First up... my mom! ;) My mom (Sue, on left in photo), who is 62, walked a half-marathon in Hilton Head, South Carolina on Saturday! Considering she lives in Michigan, she's been doing a lot of her training on the treadmill and even with the Aqua Jogger (she tried mine and really liked it, so she bought one, too). A friend of hers, Isabel, who is 65, joined her to do the race. Isabel lives in Florida, and did her training with a 76-year old neighbor who walked 12 miles with her in one of her training walks! Isabel and my mom had a great time during the race, but felt a little panicky when they realized they were the last of the half-marathoners. Their goal was to finish in 4 hours (walking), and they came in at 3:57! The volunteers were awesome and supportive, knowing they were last--cheering them on, walking with them at times to keep them on the right path, and making sure they had water. It was a great experience! This was Isabel's first half and my mom's fourth.




Last year, after having her second baby, Diane decided she needed to do something for herself--so she started running. She began by walking, then adding a little jogging here and there, and eventually, she was running. She even lost 15 pounds in the process! After doing it on her own for five months, she gave herself a goal to run her first 5K race--and on her last day of being 34 years old, she did it! She even clocked her best time yet: 33:25. She was so overcome with pride in herself, and hearing her daughter cheering at the finish line, that she cried as she ran across the finish line!




This story from Martha cracked me up when I read it. Martha was thrilled to run a really great 5K race this weekend--she even scored a PR of 32:14! She finished the race with the pancake breakfast that was included with the entry fee, and when she looked up her results later, she noticed something odd. Just after her own name, with her shiny new PR, she saw her son's name with an "incomplete" next to it. It hit her then that she'd signed up him for the race as well, and she'd completely forgotten! ;)





You can check out some more stories on the Motivational Monday Facebook post. Congrats ladies!

Saturday, February 7, 2015

Indy virtual training series: The 3-Miler

I had forgotten that when I registered for Indy, I also registered for their virtual training series. They've always done a training series in Indy--a 3-miler, 6-miler, and 10-miler--which is put on like a race, and it falls on the days that typical running schedules have you doing those distances. Obviously, four hours is a long way to drive for a training series, so I wasn't planning to do it, but when I learned that they were going to offer it as a virtual option this year, I thought it would be a fun way to stay motivated during training.

Basically, you do the runs at home, and after you're done with the 10-miler (in April), then you get a bib, t-shirt, and medal in the mail for completing the series. Today was the first run of the series--the 3-miler. I had planned on running this hard, to see if sub-2:00 would even be a good goal for Indy, but obviously that changed due to my stress fracture. I didn't want to skip it altogether, so I decided to walk the three miles with Joey and the kids.

We went to the State Park this morning at around 8:45, and I realized when we got there that the Muskrat Run 5K was today (also at the park) at 11:00. That's a race I've always wanted to do, but I've just never actually done it. Usually, we get a ton of snow right around race day, and the thought of running on the icy bike path doesn't appeal to me. Today, however, was a perfect day for the race! It was about 33 degrees, and the path was plowed pretty well. If I didn't have a stress fracture, I certainly would have done it!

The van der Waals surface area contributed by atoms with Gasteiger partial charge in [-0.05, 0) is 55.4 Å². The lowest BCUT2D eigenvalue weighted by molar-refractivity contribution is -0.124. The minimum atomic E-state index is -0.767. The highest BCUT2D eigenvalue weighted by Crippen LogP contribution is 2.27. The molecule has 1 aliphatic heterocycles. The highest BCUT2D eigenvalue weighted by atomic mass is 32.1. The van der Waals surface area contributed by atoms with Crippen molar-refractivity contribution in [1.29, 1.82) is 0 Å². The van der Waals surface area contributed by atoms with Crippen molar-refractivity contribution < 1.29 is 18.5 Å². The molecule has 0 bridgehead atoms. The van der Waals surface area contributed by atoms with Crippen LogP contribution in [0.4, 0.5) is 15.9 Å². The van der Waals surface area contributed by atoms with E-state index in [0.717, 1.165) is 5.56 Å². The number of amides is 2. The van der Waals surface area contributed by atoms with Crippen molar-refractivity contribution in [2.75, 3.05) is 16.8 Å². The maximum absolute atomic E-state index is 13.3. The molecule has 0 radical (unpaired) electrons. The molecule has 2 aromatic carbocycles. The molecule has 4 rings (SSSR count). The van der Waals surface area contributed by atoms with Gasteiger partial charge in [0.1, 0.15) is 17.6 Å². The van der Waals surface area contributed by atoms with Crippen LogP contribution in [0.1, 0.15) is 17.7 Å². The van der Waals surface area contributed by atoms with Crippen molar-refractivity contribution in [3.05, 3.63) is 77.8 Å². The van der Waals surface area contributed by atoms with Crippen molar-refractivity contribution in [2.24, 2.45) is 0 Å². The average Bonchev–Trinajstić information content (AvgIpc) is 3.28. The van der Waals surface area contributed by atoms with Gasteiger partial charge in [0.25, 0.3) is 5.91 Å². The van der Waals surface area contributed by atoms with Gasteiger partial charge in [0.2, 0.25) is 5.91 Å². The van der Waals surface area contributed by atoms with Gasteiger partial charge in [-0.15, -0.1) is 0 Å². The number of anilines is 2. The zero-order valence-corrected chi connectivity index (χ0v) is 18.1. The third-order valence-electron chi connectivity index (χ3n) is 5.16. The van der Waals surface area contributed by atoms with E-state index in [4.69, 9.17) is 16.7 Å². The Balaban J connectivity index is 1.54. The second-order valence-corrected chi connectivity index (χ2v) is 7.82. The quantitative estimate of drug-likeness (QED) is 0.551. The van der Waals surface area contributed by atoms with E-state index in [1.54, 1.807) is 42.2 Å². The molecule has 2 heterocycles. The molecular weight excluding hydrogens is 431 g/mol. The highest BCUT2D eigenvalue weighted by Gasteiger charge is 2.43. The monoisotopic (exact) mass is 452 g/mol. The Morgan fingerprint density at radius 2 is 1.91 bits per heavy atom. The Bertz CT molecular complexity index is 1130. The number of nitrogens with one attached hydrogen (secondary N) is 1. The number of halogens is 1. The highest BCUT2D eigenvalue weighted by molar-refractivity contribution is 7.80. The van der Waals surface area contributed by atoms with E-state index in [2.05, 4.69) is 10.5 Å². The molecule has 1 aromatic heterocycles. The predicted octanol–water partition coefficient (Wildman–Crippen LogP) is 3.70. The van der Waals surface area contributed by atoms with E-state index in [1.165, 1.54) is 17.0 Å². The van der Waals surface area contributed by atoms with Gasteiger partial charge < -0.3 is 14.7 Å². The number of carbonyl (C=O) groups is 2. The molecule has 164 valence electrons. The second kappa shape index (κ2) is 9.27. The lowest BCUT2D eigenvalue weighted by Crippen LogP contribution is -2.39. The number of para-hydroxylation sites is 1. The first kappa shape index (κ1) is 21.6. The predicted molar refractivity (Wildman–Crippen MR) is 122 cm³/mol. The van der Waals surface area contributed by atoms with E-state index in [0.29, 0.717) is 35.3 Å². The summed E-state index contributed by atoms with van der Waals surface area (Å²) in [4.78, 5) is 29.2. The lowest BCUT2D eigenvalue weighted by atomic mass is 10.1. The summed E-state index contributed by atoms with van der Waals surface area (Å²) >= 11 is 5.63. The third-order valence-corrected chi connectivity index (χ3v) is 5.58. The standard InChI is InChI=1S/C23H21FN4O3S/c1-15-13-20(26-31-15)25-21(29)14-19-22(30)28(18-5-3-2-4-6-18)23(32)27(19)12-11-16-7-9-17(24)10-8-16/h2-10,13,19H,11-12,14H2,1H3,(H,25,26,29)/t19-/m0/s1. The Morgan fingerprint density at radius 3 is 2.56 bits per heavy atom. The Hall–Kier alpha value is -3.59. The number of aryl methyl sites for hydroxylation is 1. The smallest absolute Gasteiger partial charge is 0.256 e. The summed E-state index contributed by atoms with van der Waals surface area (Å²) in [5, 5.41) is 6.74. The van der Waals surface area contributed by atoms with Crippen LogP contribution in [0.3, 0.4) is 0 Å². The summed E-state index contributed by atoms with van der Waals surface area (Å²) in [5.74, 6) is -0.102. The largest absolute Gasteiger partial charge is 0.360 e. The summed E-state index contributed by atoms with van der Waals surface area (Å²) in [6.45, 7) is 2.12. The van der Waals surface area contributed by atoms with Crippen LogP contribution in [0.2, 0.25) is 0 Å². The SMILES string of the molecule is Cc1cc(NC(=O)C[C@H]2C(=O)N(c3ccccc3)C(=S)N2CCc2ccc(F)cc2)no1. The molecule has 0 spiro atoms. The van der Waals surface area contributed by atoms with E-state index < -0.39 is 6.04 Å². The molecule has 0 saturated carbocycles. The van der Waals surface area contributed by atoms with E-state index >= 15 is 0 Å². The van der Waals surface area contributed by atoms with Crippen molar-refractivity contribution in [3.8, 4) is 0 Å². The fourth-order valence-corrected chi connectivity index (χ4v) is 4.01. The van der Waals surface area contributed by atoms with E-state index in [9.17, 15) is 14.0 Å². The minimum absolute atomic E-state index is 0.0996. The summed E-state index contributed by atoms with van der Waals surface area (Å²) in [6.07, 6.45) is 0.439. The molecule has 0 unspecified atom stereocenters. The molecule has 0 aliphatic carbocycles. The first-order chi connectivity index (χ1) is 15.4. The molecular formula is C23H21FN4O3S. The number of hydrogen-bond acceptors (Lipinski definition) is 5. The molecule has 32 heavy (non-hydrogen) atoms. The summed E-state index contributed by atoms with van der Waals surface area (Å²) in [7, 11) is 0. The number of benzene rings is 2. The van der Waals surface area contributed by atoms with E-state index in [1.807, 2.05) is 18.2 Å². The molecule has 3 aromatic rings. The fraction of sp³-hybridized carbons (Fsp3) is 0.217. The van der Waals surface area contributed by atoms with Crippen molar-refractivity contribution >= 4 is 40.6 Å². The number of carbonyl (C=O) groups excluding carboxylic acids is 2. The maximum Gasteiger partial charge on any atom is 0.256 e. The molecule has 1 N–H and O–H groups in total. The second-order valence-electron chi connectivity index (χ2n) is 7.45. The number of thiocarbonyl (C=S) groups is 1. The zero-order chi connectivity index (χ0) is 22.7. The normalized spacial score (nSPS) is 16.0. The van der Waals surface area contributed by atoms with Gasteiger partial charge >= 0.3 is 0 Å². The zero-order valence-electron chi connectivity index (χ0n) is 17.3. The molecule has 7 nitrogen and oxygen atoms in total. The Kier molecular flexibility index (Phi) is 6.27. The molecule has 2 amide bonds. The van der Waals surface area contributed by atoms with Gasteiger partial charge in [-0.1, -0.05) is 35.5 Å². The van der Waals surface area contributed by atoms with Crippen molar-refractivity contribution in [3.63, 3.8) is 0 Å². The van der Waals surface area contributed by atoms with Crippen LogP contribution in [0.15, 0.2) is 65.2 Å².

The kids were excited to be able to walk Joey, and thanks to that harness I bought, they were able to handle him. He still pulls a little, but not enough to knock them over ;)


There was a LOT of stopping and going, but over a period of an hour and twenty minutes, we managed to cover three miles. So I completed my training "run" for Indy, at a super slow walking pace. It was so funny to see the Garmin pace chart, because you can see that you stop and sniff every 20 seconds or so when walking a dog ;)


We managed to finish just before the Muskrat Run was going to start the kids' race. The kids were really worried that we would be on the path when the runners came through ;)

I had planned on going to the rec center today to do a deep water run, but I am seriously SO sick that I couldn't even think of it after walking at the park. I went through all six Kleenex that I'd brought with me on the walk within the first two miles. I have no idea how my head can hold so much snot!

I was hoping that the three mile walk would be all that Joey would need today, but after dinner, he was really wound up, so the kids and I walked him to my parents' house to let him play in their yard again, and then we walked home. Now he's super tired, and he's passed out on the floor. Jerry's work schedule is less than ideal right now; I just really hope this cold I have goes away quickly!

The next training run in the Indy series is the 6-miler, which takes place on March 7th. I would really love to be able to run that, even if it's super slowly and carefully. I don't even want to test my ankle for a couple more weeks, though, minimum. Indy is just coming up so fast, and my stress fracture is really starting to make me worry that I'll never run again (dramatic, yes).

My waterproof iPod finally arrived from Amazon, so I'm really excited to try it out in the pool! I downloaded a bunch of podcasts to listen to and help pass the time. If I'm not super congested, I'm going to go tomorrow. Hopefully it'll make my deep water runs go by more quickly!